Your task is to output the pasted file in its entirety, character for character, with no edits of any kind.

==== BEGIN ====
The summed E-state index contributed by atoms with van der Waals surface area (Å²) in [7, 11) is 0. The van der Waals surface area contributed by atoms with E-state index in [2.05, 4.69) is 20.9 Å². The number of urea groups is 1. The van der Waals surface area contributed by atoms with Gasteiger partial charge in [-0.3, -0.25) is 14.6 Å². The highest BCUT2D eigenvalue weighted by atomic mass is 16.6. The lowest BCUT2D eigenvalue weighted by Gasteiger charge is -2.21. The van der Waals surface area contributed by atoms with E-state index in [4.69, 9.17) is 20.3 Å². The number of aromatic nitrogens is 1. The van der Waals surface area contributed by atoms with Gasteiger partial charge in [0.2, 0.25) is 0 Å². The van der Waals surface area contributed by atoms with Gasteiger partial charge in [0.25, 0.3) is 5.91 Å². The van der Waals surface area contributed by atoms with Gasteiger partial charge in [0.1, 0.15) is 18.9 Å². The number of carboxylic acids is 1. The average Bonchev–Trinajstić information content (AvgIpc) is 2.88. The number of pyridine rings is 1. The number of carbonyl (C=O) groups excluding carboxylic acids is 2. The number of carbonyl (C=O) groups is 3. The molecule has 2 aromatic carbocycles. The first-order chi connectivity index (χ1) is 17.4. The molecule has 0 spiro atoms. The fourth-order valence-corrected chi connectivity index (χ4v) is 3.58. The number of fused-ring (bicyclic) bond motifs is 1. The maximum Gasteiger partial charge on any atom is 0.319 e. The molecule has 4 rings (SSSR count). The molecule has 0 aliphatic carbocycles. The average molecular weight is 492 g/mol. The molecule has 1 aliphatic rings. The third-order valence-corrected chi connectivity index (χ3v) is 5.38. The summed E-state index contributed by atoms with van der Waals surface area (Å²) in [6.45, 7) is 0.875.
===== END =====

The summed E-state index contributed by atoms with van der Waals surface area (Å²) in [7, 11) is 0. The van der Waals surface area contributed by atoms with E-state index in [2.05, 4.69) is 20.9 Å². The number of urea groups is 1. The van der Waals surface area contributed by atoms with Gasteiger partial charge in [-0.3, -0.25) is 14.6 Å². The highest BCUT2D eigenvalue weighted by atomic mass is 16.6. The lowest BCUT2D eigenvalue weighted by Gasteiger charge is -2.21. The van der Waals surface area contributed by atoms with E-state index in [4.69, 9.17) is 20.3 Å². The number of aromatic nitrogens is 1. The van der Waals surface area contributed by atoms with Gasteiger partial charge in [0.2, 0.25) is 0 Å². The van der Waals surface area contributed by atoms with Gasteiger partial charge in [0.25, 0.3) is 5.91 Å². The van der Waals surface area contributed by atoms with Gasteiger partial charge in [0.1, 0.15) is 18.9 Å². The number of carboxylic acids is 1. The average Bonchev–Trinajstić information content (AvgIpc) is 2.88. The number of pyridine rings is 1. The number of carbonyl (C=O) groups excluding carboxylic acids is 2. The number of carbonyl (C=O) groups is 3. The molecule has 2 aromatic carbocycles. The first-order chi connectivity index (χ1) is 17.4. The molecule has 0 spiro atoms. The fourth-order valence-corrected chi connectivity index (χ4v) is 3.58. The number of fused-ring (bicyclic) bond motifs is 1. The maximum Gasteiger partial charge on any atom is 0.319 e. The molecule has 4 rings (SSSR count). The molecule has 0 aliphatic carbocycles. The average molecular weight is 492 g/mol. The molecule has 1 aliphatic rings. The third-order valence-corrected chi connectivity index (χ3v) is 5.38. The summed E-state index contributed by atoms with van der Waals surface area (Å²) in [6.45, 7) is 0.875.